Monday night I returned from London, and our long weekend there was all things good: great time at a church I think the world of, rich memory-making with my dear friend Emily, and all the inspiration and energy and texture of a big bright beautiful city. It was the perfect finish line–the last trip of this season, the last of 10 in two months, and the last of around 40 this year.
I’ve loved these trips. And I love that this month we’re going up to the lake, like we do every year, and we’re going to live a different rhythm and pace entirely.
You won’t hear from me much this month—no blogging, no podcasting, no speaking at events or churches or anywhere. In fact, when I finished speaking on Saturday night in London, it was the last time I’ll speak for more than two months. That feels just exactly right for this season.
I’m so deeply, totally thankful for that part of my life, for the opportunity to tell stories I believe in, stories about God and hope and grace and friendship. I’m thankful for the opportunity to hug and talk with and connect with real human people. I love traveling, and it’s a gift to get to see so many amazing parts of the world and the different ways people are living with faith and creativity and grace.
Some seasons are full of airplanes and high heels and microphones, mascara and hotels and telling stories on stages. I’m thankful for them. I’m honored to do those things. I feel blessed and thankful every time.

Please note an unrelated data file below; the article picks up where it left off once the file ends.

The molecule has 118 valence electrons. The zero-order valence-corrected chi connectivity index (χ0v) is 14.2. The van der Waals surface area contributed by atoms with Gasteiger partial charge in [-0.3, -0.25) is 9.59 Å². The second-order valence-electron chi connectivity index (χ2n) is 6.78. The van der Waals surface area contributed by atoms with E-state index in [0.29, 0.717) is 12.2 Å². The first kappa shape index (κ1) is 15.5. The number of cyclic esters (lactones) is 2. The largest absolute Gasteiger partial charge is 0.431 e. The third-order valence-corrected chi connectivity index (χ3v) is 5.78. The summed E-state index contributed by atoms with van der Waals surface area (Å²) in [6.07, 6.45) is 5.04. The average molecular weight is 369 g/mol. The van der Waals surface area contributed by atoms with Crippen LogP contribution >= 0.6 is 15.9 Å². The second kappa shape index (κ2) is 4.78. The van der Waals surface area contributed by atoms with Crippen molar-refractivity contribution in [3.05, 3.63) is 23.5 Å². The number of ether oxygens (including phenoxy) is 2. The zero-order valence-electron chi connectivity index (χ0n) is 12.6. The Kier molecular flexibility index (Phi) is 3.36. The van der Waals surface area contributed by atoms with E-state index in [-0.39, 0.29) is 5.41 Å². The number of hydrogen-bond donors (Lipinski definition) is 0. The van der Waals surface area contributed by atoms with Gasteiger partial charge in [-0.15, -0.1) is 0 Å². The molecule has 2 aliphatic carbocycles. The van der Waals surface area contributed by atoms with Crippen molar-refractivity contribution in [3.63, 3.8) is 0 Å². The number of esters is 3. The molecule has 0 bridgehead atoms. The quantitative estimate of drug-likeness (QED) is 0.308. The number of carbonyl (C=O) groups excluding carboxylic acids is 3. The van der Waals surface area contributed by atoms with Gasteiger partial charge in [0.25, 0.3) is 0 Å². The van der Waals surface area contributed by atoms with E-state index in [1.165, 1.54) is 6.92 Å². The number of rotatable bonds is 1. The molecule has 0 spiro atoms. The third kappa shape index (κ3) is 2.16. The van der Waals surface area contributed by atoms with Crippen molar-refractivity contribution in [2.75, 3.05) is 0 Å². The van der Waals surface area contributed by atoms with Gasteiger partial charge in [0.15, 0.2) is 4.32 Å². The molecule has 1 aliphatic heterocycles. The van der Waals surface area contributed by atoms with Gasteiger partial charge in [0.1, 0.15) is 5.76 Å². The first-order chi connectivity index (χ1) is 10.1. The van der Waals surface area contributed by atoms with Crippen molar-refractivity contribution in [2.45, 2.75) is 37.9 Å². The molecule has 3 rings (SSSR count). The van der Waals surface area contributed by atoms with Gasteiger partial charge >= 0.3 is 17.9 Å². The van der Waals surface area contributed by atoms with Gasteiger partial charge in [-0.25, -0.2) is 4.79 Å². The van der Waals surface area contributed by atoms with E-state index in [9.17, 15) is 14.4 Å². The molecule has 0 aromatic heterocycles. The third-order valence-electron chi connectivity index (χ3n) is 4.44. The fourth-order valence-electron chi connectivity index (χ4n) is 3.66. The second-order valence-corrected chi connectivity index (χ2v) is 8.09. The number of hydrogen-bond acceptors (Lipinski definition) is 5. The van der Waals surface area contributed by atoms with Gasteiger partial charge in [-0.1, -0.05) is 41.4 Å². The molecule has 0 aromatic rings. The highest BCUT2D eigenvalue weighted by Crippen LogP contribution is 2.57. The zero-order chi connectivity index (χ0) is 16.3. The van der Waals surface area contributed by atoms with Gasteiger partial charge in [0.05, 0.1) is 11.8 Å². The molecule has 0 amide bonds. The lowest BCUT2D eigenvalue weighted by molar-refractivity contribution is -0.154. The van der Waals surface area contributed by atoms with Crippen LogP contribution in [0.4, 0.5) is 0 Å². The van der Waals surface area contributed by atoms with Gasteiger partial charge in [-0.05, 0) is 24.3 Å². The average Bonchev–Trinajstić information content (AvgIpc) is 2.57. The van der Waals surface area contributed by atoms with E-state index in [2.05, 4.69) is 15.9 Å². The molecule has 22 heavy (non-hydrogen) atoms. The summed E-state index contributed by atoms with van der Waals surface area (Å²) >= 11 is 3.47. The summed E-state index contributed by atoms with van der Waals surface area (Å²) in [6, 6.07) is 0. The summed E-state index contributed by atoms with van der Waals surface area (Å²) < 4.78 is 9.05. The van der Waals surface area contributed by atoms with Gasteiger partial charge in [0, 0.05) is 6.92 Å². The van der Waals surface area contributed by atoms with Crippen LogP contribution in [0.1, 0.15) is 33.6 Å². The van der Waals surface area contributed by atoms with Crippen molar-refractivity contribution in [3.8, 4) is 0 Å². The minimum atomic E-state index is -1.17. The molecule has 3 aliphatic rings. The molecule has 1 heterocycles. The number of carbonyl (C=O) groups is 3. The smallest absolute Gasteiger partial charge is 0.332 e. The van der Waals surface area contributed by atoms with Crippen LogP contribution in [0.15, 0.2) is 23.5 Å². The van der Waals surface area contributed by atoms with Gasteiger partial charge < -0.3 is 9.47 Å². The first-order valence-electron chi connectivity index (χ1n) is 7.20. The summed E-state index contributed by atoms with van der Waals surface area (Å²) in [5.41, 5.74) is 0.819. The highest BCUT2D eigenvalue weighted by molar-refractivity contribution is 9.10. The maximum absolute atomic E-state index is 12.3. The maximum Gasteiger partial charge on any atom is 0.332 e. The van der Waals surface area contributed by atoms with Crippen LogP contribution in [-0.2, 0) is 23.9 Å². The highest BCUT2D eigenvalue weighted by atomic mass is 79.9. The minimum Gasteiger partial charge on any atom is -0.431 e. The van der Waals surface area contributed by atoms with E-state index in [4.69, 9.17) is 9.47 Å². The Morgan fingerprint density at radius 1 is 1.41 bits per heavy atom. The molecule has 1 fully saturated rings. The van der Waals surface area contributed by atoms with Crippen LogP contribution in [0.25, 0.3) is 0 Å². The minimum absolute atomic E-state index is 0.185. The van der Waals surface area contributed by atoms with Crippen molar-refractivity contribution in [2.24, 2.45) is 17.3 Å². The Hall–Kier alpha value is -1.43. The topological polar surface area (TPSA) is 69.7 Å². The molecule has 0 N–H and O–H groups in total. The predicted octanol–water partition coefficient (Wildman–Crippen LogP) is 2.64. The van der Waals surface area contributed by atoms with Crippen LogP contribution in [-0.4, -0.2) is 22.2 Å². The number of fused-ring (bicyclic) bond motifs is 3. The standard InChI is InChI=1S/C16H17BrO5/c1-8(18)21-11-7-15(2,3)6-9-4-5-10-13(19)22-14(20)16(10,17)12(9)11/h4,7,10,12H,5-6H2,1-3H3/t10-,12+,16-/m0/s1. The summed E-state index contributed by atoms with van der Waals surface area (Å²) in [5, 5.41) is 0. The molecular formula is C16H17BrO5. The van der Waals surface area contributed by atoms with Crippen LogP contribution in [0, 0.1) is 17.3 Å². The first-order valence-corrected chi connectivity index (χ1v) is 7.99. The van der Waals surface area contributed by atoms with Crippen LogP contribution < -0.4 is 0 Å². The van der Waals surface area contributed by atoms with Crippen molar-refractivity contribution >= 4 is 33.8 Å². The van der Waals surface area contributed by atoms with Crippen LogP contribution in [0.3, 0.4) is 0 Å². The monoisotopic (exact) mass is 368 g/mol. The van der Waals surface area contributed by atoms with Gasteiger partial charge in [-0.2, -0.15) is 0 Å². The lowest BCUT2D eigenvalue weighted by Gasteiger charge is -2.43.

But this season is about little boys and books and swimsuits. It’s about grilled corn and early bedtimes and trading the heels for Chuck Taylors. It’s about sitting on the porch with my favorite person on earth and making memories on the same stretch of beach that my dad played on as a boy, the same stretch my brother and I played on as children.
When it’s time to travel and speak again, I’ll do it with great joy and passion. But for now, the speaking I will do will be in the course of conversations with my friends and family, and the traveling I do will be to the farmer’s market.
There’s a certain amount of pressure for all of us, I think, to be endlessly productive, to create content around the clock, to say big things every day, if you’re a blogger, or every Sunday if you’re a preacher.
Let’s resist that. It’s not how nature works. It’s not how seasons work. There’s planting and reaping and harvesting, and there’s the practice of letting a field lay fallow for a while, allowing it to prepare again to produce. For the first time in a long time, I’m practicing silence, laying fallow, trusting that the world will keep spinning quite happily without quite so many words from me.
I’m going to listen more than I speak, rest more than I produce, read more than I write, say “no, thank you” more than I say “yes, please, and quick, and more!”
We go to the lake every summer…but I confess that some years it’s less a true rest and more a change of venue, where I end up less relaxed and more annoyed that I have so much work to do, but without an office or childcare or reliable internet. I confess that in some weeks in this lakeshore town we love, I’ve spent more time slamming out emails on my phone than playing in the sand with my little ones. Technology allows us to work from anywhere, which is a blessing and a curse.